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2010 Baseball HOF class

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As Rickey Henderson and Jim Rice are getting settled in as the 2009 Baseball HOF class, letís look ahead to whatís in store for the 2010 ballot.
The 12-time All-Star Roberto Alomar is considered by some to be one of the greatest second basemen to ever play the game. Alomar was an excellent hitter, who finished his career as a .300 hitter with 2,724 hits to go along with his 1,134 RBIís. He also belted an impressive 210 homers and stole 474 bases during his career. However remarkable his offensive numbers may seem, it was his defense that made him famous. Alomar captured 10 Gold Gloves at 2B, which are most all time among second basemen.
It would be a shock if Alomar wasnít a first ballot Hall of Famer, although stranger things have happened. I say Alomar gets in with at least 85% of the vote. His offensive number are way too impressive, especially as a second basemen, to make him wait an extra year or so.
Barry Larkin on the other hand may need several voting years before he gets in, if he even makes it. Although the sure-handed shortstop also was a 12-time All-Star, his offensive numbers are too similar to non-HOF shortstops Alan Trammell and Dave Concepcion to make me believe heíll be a first ballot HOFer, let alone a HOFer at all. It just seems like Larkinís 2,340 hits, 960 RBIís and 198 homers are just not enough, especially when Trammell (2,365/1003/185) and Concepcion (2,326/950/101) have similar numbers and have yet to even pass the 50% voting barrier. I just donít see Larkin getting enough votes in 2010, although he will remain on the ballot for a very long time.
Edgar Martinez and Andres Galarraga also join the newcomers, however I donít feel either one will ever make the HOF through the writers ballot. Although Martinez was a .312 hitter with 2,247 hits and 1,261 RBIís, most was done as a DH so he offered nothing defensively. And even though Galarraga finished his career with 2,333 hits and 399 homers, I doubt his numbers would have been so inflated had he not played all those years in Colorado.
And finally, Fred ďThe Hit DogĒ McGriff is eligible. With 493 homers and 2,490 hits on his resume, look for McGriff to grab a stadium full of votes. The thing working against McGriff is that he was a quiet guy, a player who did his job and went home. Kinda like Harold Baines, who had similar numbers (2,866 hits, 384 homers and 1,628 RBIís). And like Harold Baines, I donít see McGriff making a huge splash right out of the gate. Consider this: Even with his gaudy offensive numbers, Baines only received 6% of the vote in 2009. This does not bide well for McGriff and I just donít see him making it, at least in 2010.
With this in mind, I can see Andre Dawson finally making the HOF in 2010, as he narrowly missed in the cut in 2009 with 67% of the vote. The Hawk has 2,774 hits, 438 homers and 1591 RBIís, and even though his numbers are similar to McGriff and Baines, he has been on the ballot long enough that the writers will finally vote him in.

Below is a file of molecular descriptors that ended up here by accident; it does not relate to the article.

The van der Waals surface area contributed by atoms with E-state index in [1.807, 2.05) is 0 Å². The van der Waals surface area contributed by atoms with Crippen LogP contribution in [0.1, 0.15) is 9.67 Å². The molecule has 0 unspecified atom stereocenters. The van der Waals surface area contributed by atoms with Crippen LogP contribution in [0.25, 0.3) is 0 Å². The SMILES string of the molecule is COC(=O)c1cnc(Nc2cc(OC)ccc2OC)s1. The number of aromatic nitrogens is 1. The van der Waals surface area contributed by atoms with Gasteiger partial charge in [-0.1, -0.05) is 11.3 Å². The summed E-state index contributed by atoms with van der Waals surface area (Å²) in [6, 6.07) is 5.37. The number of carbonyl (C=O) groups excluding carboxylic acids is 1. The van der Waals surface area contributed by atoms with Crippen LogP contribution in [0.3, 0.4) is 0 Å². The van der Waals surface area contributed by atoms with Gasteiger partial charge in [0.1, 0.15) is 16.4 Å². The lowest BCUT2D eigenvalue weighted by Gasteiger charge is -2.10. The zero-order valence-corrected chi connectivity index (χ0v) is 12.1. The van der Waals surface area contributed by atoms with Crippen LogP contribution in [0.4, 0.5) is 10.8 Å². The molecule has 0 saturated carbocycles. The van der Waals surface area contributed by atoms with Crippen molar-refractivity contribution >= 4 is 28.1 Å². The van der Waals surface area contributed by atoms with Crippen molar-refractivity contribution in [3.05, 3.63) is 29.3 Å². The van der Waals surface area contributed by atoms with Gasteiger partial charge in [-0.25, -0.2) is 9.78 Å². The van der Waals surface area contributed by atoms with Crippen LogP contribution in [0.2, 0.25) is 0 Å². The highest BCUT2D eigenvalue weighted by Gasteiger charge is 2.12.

The same could happen to Bert Blyleven, who received 62% of the vote in 2009. Although his 3,701 strikeouts and 242 complete games are impressive, his 287-250 win-loss record isnít. It is my opinion that Blyleven was an average pitcher, and average should not be celebrated with an induction into the HOF, but the writers may see things differently. It could go either way, as Robin Roberts eventually made the HOF with a 286-245 record but Jim Kaatís record of 283-237 and Tommy Johnís record of 288-231 has hindered both their chances. You just never know while the writers.
I see it going down like this:
Roberto Alomar will be voted in with Andre Dawson, but Blyleven and the rest donít get in. The biggest gainer will be Tim Raines, who received 23% of the vote in 2009 but will skyrocket up towards the 60% mark. The induction of Rickey Henderson in 2009 will help Raines and his 808 stolen bases. Baines will also make a considerable jump up the charts, especially considering the incoming class, besides McGriff, Galarraga, Martinez and Larkin is weak.
So your 2010 HOF inductees are Alomar and Dawson.
Also, Bruce Froemming will make the HOF as an umpire, in case you were wondering!

So why is this important? Because all of us who collect autographs should be getting our requests in to these players before they become elected. Because once that happens, the volume of mail for those players almost becomes unbearable. Plus, donít be surprised if they start charging once they get inducted.
As of now, Alomar signs for free. His address is in the TTM Database, so get your balls and pictures out this summer. Iíve heard that Dawson sometimes signs the first one for free but sends his pricelist, but Iím sure if you send a few bucks with your request heíd sign it. Iíve also heard that Larkin and McGriff are decent signers also, while I know for a fact that Blyleven charges.
So get your Alomar, Dawson, Larkin and McGriff requests in soon. And while your at it, why not send one to Baines and Raines. Iíd like to think theyíll get in eventually. All of these addresses can be found in the TTM Database.
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